A bribe is a bribe, no matter how you try to present it
Why would anyone get too exercised about the precise amount of money which came out of FIFA's slush fund to buy the silence of the FAI? Five million dollars, 3.6 million pounds, or 30 pieces of silver? What's the difference?
A bribe is a bribe, however you count it or try to paint it.
FAI chief John Delaney is now deep into the exercise and the more he talks the more excruciating it becomes.
A week or so ago Delaney was saying what an embarrassment Sepp Blatter - the man with whom he did the dealing - was to the good name of world football governance. Perhaps a quick glance into the mirror is now in order.
There he will see the face of a man who, for all the pious noises he has made in support of the most swingeing reforms of FIFA, felt no need for revelation - or justification - of a secret, pecuniary settlement to a moral issue which convulsed Irish football so deeply five years ago.
The most relevant point now is not whether the Irish football authority had any legal foundation in believing they could successfully sue FIFA for the failure of a Swedish referee to spot the blatant cheating of French player Thierry Henry which may have cost Giovanni Trapattoni's team a place in the South African World Cup finals.
It is the manner in which they made their surreptitious deal. Sometimes it is okay, apparently, to do a deal with the devil, and the long silence which has been broken only in the turmoil of Blatter and FIFA's unravelling credibility tells us all we need know about the role of the common football supporter.
This is to pay his money for the support of his team and the game at large, to provide the emotional force, and then suffer a lack of accountability that might cause rebellion in a labour camp.
Delaney was quick to relate to the disappointment of the thousands who travelled to Paris for one of the most important games in the nation's history. They were, he said, the big victims - out of pocket and left with no sense of justice in the game's greatest tournament.
Yet did they merit even a fleeting mention of the accommodation reached between the FAI and a Blatter who had openly mocked the fate of Irish World Cup hopes, who made cheesy jokes about it from an official podium?
No, they just had to work away at the hard edge of their anger and frustration while the men in the blazers made their damage assessments.
There was no compensation, of course, for the costs involved in a journey to Paris that was rendered essentially meaningless by appalling official error. Delaney's apologists back his fervent claim that he made a 'good, legitimate deal' on behalf of the FAI and provided some not insignificant seed money for a new stadium. This claim, of course, now needs some thorough detailing, and this may come if demands for an official investigation are met, as they should be.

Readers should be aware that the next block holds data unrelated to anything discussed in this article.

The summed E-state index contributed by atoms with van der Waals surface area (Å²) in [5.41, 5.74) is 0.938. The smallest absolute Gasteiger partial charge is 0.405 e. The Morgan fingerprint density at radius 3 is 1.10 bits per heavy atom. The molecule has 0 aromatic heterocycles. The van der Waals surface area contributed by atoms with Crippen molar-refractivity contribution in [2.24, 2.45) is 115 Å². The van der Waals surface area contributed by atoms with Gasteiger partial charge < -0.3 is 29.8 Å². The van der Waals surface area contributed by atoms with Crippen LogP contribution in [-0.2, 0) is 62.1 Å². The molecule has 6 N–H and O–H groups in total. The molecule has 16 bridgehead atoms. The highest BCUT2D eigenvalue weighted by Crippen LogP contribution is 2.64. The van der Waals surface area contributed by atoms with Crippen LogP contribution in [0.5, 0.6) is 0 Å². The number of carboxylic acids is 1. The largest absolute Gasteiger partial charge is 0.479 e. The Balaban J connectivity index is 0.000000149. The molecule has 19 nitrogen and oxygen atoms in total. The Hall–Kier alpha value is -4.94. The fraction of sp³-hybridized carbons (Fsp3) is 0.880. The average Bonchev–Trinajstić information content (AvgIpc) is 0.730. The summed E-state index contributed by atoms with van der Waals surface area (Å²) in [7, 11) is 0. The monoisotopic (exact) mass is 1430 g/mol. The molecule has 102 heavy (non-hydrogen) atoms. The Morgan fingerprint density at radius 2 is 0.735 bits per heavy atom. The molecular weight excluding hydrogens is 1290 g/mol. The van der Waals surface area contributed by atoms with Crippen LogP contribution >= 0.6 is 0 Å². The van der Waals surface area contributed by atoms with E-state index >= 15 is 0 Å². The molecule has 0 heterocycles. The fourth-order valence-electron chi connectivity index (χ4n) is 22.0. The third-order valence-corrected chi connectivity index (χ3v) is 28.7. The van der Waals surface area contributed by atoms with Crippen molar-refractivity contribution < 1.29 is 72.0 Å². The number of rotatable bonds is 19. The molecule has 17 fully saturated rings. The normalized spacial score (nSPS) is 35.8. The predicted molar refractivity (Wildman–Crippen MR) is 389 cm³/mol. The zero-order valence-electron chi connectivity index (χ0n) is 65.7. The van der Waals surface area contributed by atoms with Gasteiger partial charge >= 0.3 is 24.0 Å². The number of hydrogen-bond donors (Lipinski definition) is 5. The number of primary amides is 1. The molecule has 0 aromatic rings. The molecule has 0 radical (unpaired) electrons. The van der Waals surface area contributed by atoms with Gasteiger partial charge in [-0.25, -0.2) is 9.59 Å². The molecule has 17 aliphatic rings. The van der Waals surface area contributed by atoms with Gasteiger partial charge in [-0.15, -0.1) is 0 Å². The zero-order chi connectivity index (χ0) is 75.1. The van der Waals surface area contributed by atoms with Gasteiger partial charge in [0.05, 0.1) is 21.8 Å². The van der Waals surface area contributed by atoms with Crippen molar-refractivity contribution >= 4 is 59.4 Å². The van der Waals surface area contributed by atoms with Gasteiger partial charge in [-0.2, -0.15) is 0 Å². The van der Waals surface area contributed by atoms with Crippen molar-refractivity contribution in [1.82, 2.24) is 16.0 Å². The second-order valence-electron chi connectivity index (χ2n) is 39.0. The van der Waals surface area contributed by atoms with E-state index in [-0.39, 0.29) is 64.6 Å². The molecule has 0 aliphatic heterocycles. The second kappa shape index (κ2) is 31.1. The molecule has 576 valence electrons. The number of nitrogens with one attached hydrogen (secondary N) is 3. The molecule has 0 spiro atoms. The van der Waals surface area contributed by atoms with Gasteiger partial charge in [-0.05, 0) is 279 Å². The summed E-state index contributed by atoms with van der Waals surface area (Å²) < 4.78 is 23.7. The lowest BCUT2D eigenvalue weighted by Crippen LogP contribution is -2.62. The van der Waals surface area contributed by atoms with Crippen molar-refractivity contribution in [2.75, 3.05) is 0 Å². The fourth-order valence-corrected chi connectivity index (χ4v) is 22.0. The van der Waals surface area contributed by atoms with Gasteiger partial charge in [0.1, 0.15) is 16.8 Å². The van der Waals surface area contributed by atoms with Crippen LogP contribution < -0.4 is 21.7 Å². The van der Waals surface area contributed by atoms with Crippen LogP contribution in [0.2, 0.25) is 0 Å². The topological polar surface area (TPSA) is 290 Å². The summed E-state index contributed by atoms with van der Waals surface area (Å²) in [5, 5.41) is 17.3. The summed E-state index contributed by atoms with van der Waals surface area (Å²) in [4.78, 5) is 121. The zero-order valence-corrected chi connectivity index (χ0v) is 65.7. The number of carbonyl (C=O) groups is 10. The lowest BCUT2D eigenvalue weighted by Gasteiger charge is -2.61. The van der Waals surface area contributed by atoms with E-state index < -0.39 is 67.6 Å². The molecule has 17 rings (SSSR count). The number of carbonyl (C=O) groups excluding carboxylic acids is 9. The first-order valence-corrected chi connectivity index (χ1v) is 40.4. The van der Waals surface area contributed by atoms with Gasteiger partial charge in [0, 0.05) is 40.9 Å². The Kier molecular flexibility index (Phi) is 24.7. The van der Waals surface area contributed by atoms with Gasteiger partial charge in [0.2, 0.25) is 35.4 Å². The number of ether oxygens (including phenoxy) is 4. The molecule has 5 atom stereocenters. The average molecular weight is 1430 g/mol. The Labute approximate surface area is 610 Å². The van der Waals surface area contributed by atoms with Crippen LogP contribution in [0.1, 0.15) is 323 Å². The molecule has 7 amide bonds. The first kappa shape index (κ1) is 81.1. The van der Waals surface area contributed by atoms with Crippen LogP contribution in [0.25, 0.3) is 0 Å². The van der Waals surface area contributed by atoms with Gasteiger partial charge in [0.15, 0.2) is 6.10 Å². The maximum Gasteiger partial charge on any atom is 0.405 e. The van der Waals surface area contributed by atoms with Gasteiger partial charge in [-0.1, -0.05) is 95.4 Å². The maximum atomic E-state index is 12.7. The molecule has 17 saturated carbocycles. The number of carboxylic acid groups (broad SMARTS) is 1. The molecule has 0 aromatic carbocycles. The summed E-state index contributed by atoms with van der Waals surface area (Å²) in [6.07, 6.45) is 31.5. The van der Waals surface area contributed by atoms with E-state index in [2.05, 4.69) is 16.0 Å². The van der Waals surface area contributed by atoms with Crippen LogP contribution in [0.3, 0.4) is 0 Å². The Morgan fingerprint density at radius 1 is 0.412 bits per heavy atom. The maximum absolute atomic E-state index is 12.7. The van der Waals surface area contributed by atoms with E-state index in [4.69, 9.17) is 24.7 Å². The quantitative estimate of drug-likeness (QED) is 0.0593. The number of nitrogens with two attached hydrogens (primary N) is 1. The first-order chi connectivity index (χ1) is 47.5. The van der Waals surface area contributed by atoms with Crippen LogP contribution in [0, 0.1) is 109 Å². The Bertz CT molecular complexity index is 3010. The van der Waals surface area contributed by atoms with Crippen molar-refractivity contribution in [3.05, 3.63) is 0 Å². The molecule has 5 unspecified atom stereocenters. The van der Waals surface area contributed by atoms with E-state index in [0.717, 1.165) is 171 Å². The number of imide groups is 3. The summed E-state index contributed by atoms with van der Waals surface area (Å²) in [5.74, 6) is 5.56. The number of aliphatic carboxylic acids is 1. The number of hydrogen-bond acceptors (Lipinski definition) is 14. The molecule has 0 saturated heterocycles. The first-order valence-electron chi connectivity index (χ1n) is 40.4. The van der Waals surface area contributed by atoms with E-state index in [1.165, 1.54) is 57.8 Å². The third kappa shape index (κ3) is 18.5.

Yet there can be no vindication for a an appalling example of that lack of transparency which has left the workings of so much of international football, including the World Cups of 2018 and 2022, besieged by ever growing suspicion.
What happened when Henry so shamelessly subverted the rules of the game was maybe an ultimate consequence of the game's chronic failure to embrace the advantages of technology. It was potentially a test case of all test cases. The Irish were the victims but they were also, potentially, prime moves in the most important of developments - a proper use of technology to augment the work of officials who, because of the scale of television coverage, had never operated under such fierce pressure.
Arsene Wenger captured the essence of the incident better than anyone.
He said that while of course he felt aggrieved for Ireland, the person he felt most sorry for was the referee - "because, within a few seconds, he was the only man in the world who did not realise he had made a terrible mistake."
Blatter's reaction was to sneer at the pain and the anger the incident had created. Then, maybe, he was apprised of some potential consequences, including a legal case which at the very least would prove extremely embarrassing.
So Blatter sat down with Delaney and made him an offer which we are told was impossible to refuse. Why? Because a terrible wrong might be put right? That a genuine chance for vital reform would be seized?
No. Because there would be fractional contribution to a new stadium, something short perhaps of a major sponsorship deal, and the chance to get the old circus moving along merrily once more.
This from the chief executive of a national association apparently dedicated to helping clean up the FIFA mess.
This week Delaney was informative to a fault about the way Blatter once ogled his girlfriend. He told us how he had firmly remonstrated with a man he considered a blight on world football. More valuable, perhaps, would have been a brighter light shining on matters more vital to the future of football.
Not least, maybe, a deeper explanation of backroom dealings with the man now so widely castigated as a football pariah. In its absence, it was inevitably easier than ever to believe that for many within the game Sepp Blatter's greatest crime has been to be found out.